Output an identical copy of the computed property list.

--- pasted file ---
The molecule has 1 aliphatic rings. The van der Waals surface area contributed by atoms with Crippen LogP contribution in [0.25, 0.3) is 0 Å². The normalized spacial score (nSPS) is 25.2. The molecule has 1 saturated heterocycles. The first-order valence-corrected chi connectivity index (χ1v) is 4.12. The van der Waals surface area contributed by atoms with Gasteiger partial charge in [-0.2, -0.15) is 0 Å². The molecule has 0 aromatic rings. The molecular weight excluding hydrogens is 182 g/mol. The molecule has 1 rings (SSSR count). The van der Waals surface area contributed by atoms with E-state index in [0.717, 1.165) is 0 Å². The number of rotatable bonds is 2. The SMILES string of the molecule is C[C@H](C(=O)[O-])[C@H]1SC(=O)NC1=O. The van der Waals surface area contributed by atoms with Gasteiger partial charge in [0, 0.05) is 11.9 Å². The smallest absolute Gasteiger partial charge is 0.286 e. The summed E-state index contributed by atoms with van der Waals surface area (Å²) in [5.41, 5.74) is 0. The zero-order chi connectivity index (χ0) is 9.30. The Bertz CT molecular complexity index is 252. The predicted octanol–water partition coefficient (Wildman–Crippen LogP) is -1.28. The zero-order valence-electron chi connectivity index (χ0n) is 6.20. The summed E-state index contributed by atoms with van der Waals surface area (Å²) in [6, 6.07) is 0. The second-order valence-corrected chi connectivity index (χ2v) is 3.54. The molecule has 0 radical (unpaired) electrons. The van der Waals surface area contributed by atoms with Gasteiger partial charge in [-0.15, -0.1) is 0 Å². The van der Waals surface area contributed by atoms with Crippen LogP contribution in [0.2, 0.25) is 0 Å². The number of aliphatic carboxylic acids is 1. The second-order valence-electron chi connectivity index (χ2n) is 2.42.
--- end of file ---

The molecule has 1 aliphatic rings. The van der Waals surface area contributed by atoms with Crippen LogP contribution in [0.25, 0.3) is 0 Å². The normalized spacial score (nSPS) is 25.2. The molecule has 1 saturated heterocycles. The first-order valence-corrected chi connectivity index (χ1v) is 4.12. The van der Waals surface area contributed by atoms with Gasteiger partial charge in [-0.2, -0.15) is 0 Å². The molecule has 0 aromatic rings. The molecular weight excluding hydrogens is 182 g/mol. The molecule has 1 rings (SSSR count). The van der Waals surface area contributed by atoms with E-state index in [0.717, 1.165) is 0 Å². The number of rotatable bonds is 2. The SMILES string of the molecule is C[C@H](C(=O)[O-])[C@H]1SC(=O)NC1=O. The van der Waals surface area contributed by atoms with Gasteiger partial charge in [0, 0.05) is 11.9 Å². The smallest absolute Gasteiger partial charge is 0.286 e. The summed E-state index contributed by atoms with van der Waals surface area (Å²) in [5.41, 5.74) is 0. The zero-order chi connectivity index (χ0) is 9.30. The Bertz CT molecular complexity index is 252. The predicted octanol–water partition coefficient (Wildman–Crippen LogP) is -1.28. The zero-order valence-electron chi connectivity index (χ0n) is 6.20. The summed E-state index contributed by atoms with van der Waals surface area (Å²) in [6, 6.07) is 0. The second-order valence-corrected chi connectivity index (χ2v) is 3.54. The molecule has 0 radical (unpaired) electrons. The van der Waals surface area contributed by atoms with Gasteiger partial charge in [-0.15, -0.1) is 0 Å². The van der Waals surface area contributed by atoms with Crippen LogP contribution in [0.2, 0.25) is 0 Å². The number of aliphatic carboxylic acids is 1. The second-order valence-electron chi connectivity index (χ2n) is 2.42.